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Gamme d'année
Preprint Dans Anglais | medRxiv | ID: ppmedrxiv-21266109


The rapid spread of the SARS-CoV-2 Variant of Concern (VOC) Gamma during late 2020 and early 2021 in Brazilian settings with high seroprevalence raised some concern about the potential role of reinfections in driving the epidemic. Very few cases of reinfection associated with the VOC Gamma, however, have been reported. Here we describe 25 cases of SARS-CoV-2 reinfection confirmed by real-time RT-PCR twice within months apart in Brazil. SARS-CoV-2 genomic analysis confirmed that individuals were primo-infected between March and December 2020 with distinct viral lineages, including B.1.1, B.1.1.28, B.1.1.33, B.1.195 and P.2, and then reinfected with the VOC Gamma between 3 to 12 months after primo-infection. The overall mean cycle threshold (Ct) value of the first (25.7) and second (24.5) episodes were roughly similar for the whole group and 14 individuals displayed mean Ct values < 25.0 at reinfection. Sera of 14 patients tested by plaque reduction neutralization test after reinfection displayed detectable neutralizing antibodies against Gamma and other SARS-CoV-2 variants (B.1.33, B.1.1.28 and Delta). All individuals have milder or no symptoms after reinfection and none required hospitalization. The present study demonstrates that the VOC Gamma was associated with reinfections during the second Brazilian epidemic wave in 2021 and raised concern about the potential infectiousness of reinfected subjects. Although individuals here analyzed failed to mount a long-term sterilizing immunity, they developed a high anti-Gamma neutralizing antibody response after reinfection that may provide some protection against severe disease.

Marta Giovanetti; Svetoslav Nanev Slavov; Vagner Fonseca; Eduan Wilkinson; Houriiyah Tegally; Jose Patane; Vincent Louis Viala; Emmanuel James San; Evandra Strazza Rodrigues; Elaine Vieira Santos; Flavia Aburjaile; Joilson Xavier; Hegger Fritsch; Talita Emile Ribeiro Adelino; Felicidade Pereira; Arabela Leal; Felipe Campos de Melo Iani; Glauco de Carvalho Pereira; Cynthia Vazquez; Gladys Mercedes Estigarribia Sanabria; Elaine Cristina de Oliveira; Luiz Demarchi; Julio Croda; Rafael Dos Santos Bezerra Sr.; Loyze Paola Oliveira de Lima; Antonio Jorge Martins; Claudia Renata dos Santos Barros; Elaine Cristina Marqueze; Jardelina de Souza Todao Bernardino; Debora Botequio Moretti; Ricardo Augusto Brassaloti; Raquel de Lello Rocha Campos Cassano; Pilar Drummond Sampaio Correa Mariani; Joao Paulo Kitajima; Bibiana Santos; Rodrigo Proto Siqueira; Vlademir Vicente Cantarelli; Stephane Tosta; Vanessa Brandao Nardy; Luciana Reboredo de Oliveira da Silva; Marcela Kelly Astete Gomez; Jaqueline Gomes Lima; Adriana Aparecida Ribeiro; Natalia Rocha Guimaraes; Luiz Takao Watanabe; Luana Barbosa Da Silva; Raquel da Silva Ferreira; Mara Patricia F. da Penha; Maria Jose Ortega; Andrea Gomez de la Fuente; Shirley Villalba; Juan Torales; Maria Liz Gamarra; Carolina Aquino; Gloria Patricia Martinez Figueredo; Wellington Santos Fava; Ana Rita C. Motta Castro; James Venturini; Sandra Maria do Vale Leone de Oliveira; Crhistinne Cavalheiro Maymone Goncalves; Maria do Carmo Debur Rossa; Guilherme Nardi Becker; Mayra Marinho Presibella; Nelson Quallio Marques; Irina Nastassja Riediger; Sonia Raboni; Gabriela Mattoso; Allan D. Cataneo; Camila Zanluca; Claudia N Duarte dos Santos; Patricia Akemi Assato; Felipe Allan da Silva da Costa; Mirele Daiana Poleti; Jessika Cristina Chagas Lesbon; Elisangela Chicaroni Mattos; Cecilia Artico Banho; Livia S Sacchetto; Marilia Mazzi Moraes; Rejane Maria Tommasini Grotto; Jayme A. Souza-Neto; Mauricio L Nogueira; Heidge Fukumasu; Luiz Lehmann Coutinho; Rodrigo Tocantins Calado; Raul Machado Neto; Ana Maria Bispo de Filippis; Rivaldo Venancio da Cunha; Carla Freitas; Cassio Roberto Leonel Peterka; Cassia de Fatima Rangel Fernandes; Wildo Navegantes; Rodrigo Fabiano do Carmo Said; Maria Almiron; Carlos F Campelo de A e Melo; Jose Lourenco; Tulio de Oliveira; Edward C Holmes; Ricardo Haddad; Sandra Coccuzzo Sampaio; Maria Carolina Elias; Simone Kashima; Luiz Carlos Junior Alcantara; Dimas Tadeu Covas.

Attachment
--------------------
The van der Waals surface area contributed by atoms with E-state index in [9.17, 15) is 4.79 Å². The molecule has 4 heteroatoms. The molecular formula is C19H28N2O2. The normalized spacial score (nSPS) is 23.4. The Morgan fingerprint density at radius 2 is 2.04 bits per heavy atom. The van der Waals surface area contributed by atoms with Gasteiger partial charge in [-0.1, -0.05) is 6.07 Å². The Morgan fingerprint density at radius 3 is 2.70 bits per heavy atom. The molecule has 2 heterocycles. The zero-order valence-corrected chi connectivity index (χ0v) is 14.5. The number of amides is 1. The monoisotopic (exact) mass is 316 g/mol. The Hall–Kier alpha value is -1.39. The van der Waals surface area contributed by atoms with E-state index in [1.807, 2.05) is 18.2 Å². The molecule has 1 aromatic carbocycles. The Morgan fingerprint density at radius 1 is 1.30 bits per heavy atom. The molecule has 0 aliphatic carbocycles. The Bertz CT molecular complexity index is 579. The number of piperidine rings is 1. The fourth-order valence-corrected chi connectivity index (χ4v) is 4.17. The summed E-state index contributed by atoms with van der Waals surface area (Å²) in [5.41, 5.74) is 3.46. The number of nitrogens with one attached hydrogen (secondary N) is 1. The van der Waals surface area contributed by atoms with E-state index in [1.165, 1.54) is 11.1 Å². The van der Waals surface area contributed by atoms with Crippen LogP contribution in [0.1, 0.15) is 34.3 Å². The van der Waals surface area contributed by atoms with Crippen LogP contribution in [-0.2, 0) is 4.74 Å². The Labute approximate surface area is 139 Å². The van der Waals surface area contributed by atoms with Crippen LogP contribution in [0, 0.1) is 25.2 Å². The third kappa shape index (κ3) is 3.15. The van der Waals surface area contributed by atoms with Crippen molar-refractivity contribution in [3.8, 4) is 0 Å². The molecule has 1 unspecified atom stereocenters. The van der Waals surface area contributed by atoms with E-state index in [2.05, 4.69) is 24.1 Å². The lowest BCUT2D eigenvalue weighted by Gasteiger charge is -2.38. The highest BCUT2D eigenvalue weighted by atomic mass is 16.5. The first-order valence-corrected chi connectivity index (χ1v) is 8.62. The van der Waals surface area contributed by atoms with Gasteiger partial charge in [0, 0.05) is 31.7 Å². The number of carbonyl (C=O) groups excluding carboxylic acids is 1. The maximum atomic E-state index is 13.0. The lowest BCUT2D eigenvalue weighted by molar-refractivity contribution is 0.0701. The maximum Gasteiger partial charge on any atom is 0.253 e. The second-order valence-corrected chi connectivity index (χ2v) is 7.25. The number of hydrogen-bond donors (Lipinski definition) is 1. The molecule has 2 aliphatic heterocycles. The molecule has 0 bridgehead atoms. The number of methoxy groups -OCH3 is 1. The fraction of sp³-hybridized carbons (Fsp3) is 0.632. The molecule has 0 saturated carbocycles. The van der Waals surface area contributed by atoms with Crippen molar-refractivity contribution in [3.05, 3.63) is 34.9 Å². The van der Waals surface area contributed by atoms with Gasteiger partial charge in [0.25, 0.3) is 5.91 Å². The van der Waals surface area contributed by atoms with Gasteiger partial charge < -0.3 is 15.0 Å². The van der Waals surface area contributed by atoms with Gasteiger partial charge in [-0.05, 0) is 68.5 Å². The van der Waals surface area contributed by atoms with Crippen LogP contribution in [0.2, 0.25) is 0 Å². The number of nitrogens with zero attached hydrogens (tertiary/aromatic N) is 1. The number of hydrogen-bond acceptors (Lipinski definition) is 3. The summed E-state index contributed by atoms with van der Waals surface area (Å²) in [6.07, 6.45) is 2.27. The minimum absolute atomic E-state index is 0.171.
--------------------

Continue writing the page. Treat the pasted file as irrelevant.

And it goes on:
Preprint Dans Anglais | medRxiv | ID: ppmedrxiv-21264644